Wayne Brady Opens Up About Depression

Wayne Brady discussed his battle with depression with Entertainment Tonight on Monday. He admitted that at one point he had “a complete breakdown.”

Brady, 42, is best known for his improvisational comedy on Whose Line Is It Anyway? He also hosted The Wayne Brady Show, Don’t Forget the Lyrics!, and Let’s Make a Deal.

For all his humor, Brady mentioned that people always think he’s happy, similar to the public’s impression of Robin Williams. However, Brady said he’s had experience with depression because he thought he was unworthy of happiness.

Wayne Brady described it as, “You don’t want to move, you can’t move in the darkness. You’re like, ‘I am just going to sit right here and I want to wallow in this. As much as it hurts, I am going to sit right here because this is what I deserve. This is what I deserve, so I am going to sit here because I am that horrible of a person.”

Then Brady explained how depression spirals. He said he would tell himself lies about how he wasn’t worth anything. As he dwelled on his perceived worthlessness, nothing in his life felt like it mattered anymore.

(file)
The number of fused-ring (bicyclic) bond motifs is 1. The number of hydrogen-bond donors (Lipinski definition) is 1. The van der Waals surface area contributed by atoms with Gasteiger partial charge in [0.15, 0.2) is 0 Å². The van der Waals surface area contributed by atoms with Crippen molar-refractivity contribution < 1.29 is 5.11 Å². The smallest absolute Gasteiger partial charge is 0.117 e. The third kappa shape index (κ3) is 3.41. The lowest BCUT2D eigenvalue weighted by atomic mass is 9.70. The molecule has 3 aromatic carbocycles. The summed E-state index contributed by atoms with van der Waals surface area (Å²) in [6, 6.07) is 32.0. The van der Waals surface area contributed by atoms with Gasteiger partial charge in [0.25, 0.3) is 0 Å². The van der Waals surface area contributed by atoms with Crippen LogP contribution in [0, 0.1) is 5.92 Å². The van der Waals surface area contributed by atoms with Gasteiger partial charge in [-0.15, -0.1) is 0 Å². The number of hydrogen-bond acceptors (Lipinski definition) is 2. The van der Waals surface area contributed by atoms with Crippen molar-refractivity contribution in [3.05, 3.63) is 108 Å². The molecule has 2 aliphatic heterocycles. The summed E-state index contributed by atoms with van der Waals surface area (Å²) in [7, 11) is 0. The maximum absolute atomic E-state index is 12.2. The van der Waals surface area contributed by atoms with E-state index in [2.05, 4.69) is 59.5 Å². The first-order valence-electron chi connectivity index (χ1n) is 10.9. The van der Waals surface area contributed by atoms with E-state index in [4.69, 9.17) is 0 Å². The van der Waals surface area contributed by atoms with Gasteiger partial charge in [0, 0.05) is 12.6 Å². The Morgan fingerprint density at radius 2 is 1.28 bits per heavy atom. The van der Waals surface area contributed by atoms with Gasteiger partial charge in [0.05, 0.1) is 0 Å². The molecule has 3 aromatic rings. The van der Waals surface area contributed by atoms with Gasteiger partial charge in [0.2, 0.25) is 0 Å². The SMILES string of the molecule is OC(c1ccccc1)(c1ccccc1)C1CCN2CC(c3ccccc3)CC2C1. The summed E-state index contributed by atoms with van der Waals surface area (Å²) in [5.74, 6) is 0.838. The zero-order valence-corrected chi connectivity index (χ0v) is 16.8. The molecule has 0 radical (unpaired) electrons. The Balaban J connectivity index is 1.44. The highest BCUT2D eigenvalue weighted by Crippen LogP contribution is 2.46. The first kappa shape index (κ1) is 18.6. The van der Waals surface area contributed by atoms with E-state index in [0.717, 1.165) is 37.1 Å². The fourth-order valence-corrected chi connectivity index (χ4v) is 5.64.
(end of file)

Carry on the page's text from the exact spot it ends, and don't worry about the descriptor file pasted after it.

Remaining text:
His complete breakdown was last June when he turned 42. Sitting alone in his bedroom, he decided things needed to change.

Brady also told Entertainment Tonight how hard the death of Robin Williams was for him. Robin “was someone that brought such love and light to a few generations of people. When he was on stage [in] full Robin mode…you could not touch that man. He made everyone feel great.”

“And at the same time, knowing that he had this sense of…what I make up in my mind, this sense of self-worth, of belonging, of loneliness, of pain that all the money in the world can’t cure, all the accolades and all the awards, and all the love from people all over the world…All that love could still not stop that man from saying, ‘I am in so much pain.’”

Brady also discussed how it’s easier from someone in Hollywood to admit a drug problem than a mental health one.

The comedian concluded his interview saying that his mental health is improving. He thanks his ex-wife and still close friend Mandie Taketa for the help.

Wayne Brady’s advice for anyone else who may be struggling with depression is to admit that the feelings are real. Once those feelings are claimed, then making the decision to do something about them becomes easier.